Millions of thrill-seeking tourists visit Florida every year, and many of them engage in risky activities like jet skiing, parasailing, skydiving, scuba diving, and bouncing in these new giant trampoline warehouses called Sky Zones. Most of the owners and operators of those for-profit businesses require participants to sign waivers and releases promising not to sue them if the participants are injured or killed. But are those releases enforceable in Florida if you get hurt?
ARIZONA WOMAN DROWNS IN KEYS DIVING ACCIDENT
On the morning of the dive that led to her death, Mrs. Diodato and her husband arrived late to a scheduled deep-water dive. Rather than have her companions wait for the Diodatos to read and sign a special release used for deep-water diving, the dive instructor, who was also sued for her wrongful death, relied on a release the couple had signed a few days before. That diving instructor had assumed the release would be valid for an entire year provided that a certain box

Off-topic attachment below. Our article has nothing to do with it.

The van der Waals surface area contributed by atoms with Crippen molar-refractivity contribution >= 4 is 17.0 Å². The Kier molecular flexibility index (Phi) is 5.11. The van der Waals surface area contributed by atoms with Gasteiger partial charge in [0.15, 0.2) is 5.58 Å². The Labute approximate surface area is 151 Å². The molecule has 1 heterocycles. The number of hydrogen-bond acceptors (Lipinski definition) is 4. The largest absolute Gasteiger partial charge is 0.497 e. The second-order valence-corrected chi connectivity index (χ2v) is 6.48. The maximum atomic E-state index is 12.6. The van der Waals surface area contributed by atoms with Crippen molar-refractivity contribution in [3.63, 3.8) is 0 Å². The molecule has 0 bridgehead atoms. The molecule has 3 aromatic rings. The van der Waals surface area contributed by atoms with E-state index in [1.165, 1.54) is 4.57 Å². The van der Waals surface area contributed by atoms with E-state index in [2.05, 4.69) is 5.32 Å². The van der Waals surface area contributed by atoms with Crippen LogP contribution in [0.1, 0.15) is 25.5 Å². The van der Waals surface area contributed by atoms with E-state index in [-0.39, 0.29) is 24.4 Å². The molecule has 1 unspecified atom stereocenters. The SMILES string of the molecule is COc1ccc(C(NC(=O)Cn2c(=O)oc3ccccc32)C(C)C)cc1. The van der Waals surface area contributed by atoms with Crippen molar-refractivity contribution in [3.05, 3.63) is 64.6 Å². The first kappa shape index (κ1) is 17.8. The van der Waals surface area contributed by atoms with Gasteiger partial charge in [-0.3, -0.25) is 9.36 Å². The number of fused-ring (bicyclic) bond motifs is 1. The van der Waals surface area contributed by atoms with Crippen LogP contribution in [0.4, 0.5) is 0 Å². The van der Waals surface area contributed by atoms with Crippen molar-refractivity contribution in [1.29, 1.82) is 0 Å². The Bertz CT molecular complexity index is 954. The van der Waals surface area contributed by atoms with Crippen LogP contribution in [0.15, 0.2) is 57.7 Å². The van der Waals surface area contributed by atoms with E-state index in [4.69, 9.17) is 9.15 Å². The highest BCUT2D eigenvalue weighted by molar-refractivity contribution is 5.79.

was checked on the back of the document. Even though the “valid-for-a-year” box was not checked and the release that was previously signed was not the kind that is used for deep-water diving, a Miami trial judge dismissed the Diodatos’ case.
This week, a Florida appellate court invalidated the release signed by that Arizona woman, Aviva Diodato, who drowned to death while she and her husband were scuba diving in the Florida Keys. Justice was served by the 3rd District Court of Appeal in the case of Diodato v. Islamorada Asset Management. I am sure